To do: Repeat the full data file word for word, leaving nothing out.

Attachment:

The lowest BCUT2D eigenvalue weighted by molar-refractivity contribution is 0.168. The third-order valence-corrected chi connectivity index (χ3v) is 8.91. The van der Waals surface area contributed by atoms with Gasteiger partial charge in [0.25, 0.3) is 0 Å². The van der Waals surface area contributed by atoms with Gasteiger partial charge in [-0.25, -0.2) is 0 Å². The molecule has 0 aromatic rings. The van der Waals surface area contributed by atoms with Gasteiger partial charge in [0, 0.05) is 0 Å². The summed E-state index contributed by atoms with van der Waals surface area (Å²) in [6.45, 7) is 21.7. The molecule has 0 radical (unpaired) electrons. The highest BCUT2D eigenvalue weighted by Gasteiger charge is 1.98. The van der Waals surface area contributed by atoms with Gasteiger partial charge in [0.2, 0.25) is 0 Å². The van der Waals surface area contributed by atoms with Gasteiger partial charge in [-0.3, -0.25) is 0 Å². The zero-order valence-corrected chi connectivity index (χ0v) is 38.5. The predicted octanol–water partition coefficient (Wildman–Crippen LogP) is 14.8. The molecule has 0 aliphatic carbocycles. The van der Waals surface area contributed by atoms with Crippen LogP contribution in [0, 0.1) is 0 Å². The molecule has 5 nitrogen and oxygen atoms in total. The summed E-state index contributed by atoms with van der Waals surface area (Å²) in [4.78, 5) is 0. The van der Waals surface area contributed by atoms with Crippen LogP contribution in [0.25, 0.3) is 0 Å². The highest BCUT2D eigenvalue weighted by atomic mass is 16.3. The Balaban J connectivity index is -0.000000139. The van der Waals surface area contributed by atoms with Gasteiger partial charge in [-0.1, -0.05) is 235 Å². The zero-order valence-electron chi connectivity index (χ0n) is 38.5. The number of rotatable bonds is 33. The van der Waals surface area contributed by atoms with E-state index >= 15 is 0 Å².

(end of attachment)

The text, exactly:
The lowest BCUT2D eigenvalue weighted by molar-refractivity contribution is 0.168. The third-order valence-corrected chi connectivity index (χ3v) is 8.91. The van der Waals surface area contributed by atoms with Gasteiger partial charge in [0.25, 0.3) is 0 Å². The van der Waals surface area contributed by atoms with Gasteiger partial charge in [-0.25, -0.2) is 0 Å². The molecule has 0 aromatic rings. The van der Waals surface area contributed by atoms with Gasteiger partial charge in [0, 0.05) is 0 Å². The summed E-state index contributed by atoms with van der Waals surface area (Å²) in [6.45, 7) is 21.7. The molecule has 0 radical (unpaired) electrons. The highest BCUT2D eigenvalue weighted by Gasteiger charge is 1.98. The van der Waals surface area contributed by atoms with Gasteiger partial charge in [0.2, 0.25) is 0 Å². The van der Waals surface area contributed by atoms with Gasteiger partial charge in [-0.3, -0.25) is 0 Å². The zero-order valence-corrected chi connectivity index (χ0v) is 38.5. The predicted octanol–water partition coefficient (Wildman–Crippen LogP) is 14.8. The molecule has 0 aliphatic carbocycles. The van der Waals surface area contributed by atoms with Crippen LogP contribution in [0, 0.1) is 0 Å². The molecule has 5 nitrogen and oxygen atoms in total. The summed E-state index contributed by atoms with van der Waals surface area (Å²) in [4.78, 5) is 0. The van der Waals surface area contributed by atoms with Crippen LogP contribution in [0.25, 0.3) is 0 Å². The highest BCUT2D eigenvalue weighted by atomic mass is 16.3. The Balaban J connectivity index is -0.000000139. The van der Waals surface area contributed by atoms with Gasteiger partial charge in [-0.1, -0.05) is 235 Å². The zero-order valence-electron chi connectivity index (χ0n) is 38.5. The number of rotatable bonds is 33. The van der Waals surface area contributed by atoms with E-state index >= 15 is 0 Å².